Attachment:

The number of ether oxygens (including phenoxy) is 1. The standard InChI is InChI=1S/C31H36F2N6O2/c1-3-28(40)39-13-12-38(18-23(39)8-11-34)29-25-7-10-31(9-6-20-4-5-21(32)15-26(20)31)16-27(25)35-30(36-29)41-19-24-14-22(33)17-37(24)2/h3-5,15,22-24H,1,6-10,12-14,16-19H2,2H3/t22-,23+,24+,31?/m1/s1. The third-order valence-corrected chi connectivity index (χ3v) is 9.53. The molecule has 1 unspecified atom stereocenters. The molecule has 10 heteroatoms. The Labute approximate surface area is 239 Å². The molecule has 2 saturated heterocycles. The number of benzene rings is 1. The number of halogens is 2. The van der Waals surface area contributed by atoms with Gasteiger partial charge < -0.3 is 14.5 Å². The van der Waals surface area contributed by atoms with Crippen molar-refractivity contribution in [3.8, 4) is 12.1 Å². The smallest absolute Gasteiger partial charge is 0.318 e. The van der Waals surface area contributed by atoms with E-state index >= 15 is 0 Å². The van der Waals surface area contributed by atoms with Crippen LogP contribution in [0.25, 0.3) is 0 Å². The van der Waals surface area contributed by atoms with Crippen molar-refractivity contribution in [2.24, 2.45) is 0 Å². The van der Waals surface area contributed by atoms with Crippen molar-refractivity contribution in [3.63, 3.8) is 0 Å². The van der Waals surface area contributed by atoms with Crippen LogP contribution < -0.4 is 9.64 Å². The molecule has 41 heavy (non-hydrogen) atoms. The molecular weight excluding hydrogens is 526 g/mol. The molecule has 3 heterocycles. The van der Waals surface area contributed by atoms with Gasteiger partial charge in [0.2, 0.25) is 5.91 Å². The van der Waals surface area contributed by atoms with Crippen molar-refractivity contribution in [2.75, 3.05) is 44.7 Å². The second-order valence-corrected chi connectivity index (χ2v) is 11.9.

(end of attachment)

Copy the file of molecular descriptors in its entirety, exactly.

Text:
The number of ether oxygens (including phenoxy) is 1. The standard InChI is InChI=1S/C31H36F2N6O2/c1-3-28(40)39-13-12-38(18-23(39)8-11-34)29-25-7-10-31(9-6-20-4-5-21(32)15-26(20)31)16-27(25)35-30(36-29)41-19-24-14-22(33)17-37(24)2/h3-5,15,22-24H,1,6-10,12-14,16-19H2,2H3/t22-,23+,24+,31?/m1/s1. The third-order valence-corrected chi connectivity index (χ3v) is 9.53. The molecule has 1 unspecified atom stereocenters. The molecule has 10 heteroatoms. The Labute approximate surface area is 239 Å². The molecule has 2 saturated heterocycles. The number of benzene rings is 1. The number of halogens is 2. The van der Waals surface area contributed by atoms with Gasteiger partial charge < -0.3 is 14.5 Å². The van der Waals surface area contributed by atoms with Crippen molar-refractivity contribution in [3.8, 4) is 12.1 Å². The smallest absolute Gasteiger partial charge is 0.318 e. The van der Waals surface area contributed by atoms with E-state index >= 15 is 0 Å². The van der Waals surface area contributed by atoms with Crippen LogP contribution in [0.25, 0.3) is 0 Å². The van der Waals surface area contributed by atoms with Crippen molar-refractivity contribution in [2.24, 2.45) is 0 Å². The van der Waals surface area contributed by atoms with Crippen molar-refractivity contribution in [3.63, 3.8) is 0 Å². The van der Waals surface area contributed by atoms with Crippen LogP contribution < -0.4 is 9.64 Å². The molecule has 41 heavy (non-hydrogen) atoms. The molecular weight excluding hydrogens is 526 g/mol. The molecule has 3 heterocycles. The van der Waals surface area contributed by atoms with Gasteiger partial charge in [0.2, 0.25) is 5.91 Å². The van der Waals surface area contributed by atoms with Crippen molar-refractivity contribution in [2.75, 3.05) is 44.7 Å². The second-order valence-corrected chi connectivity index (χ2v) is 11.9.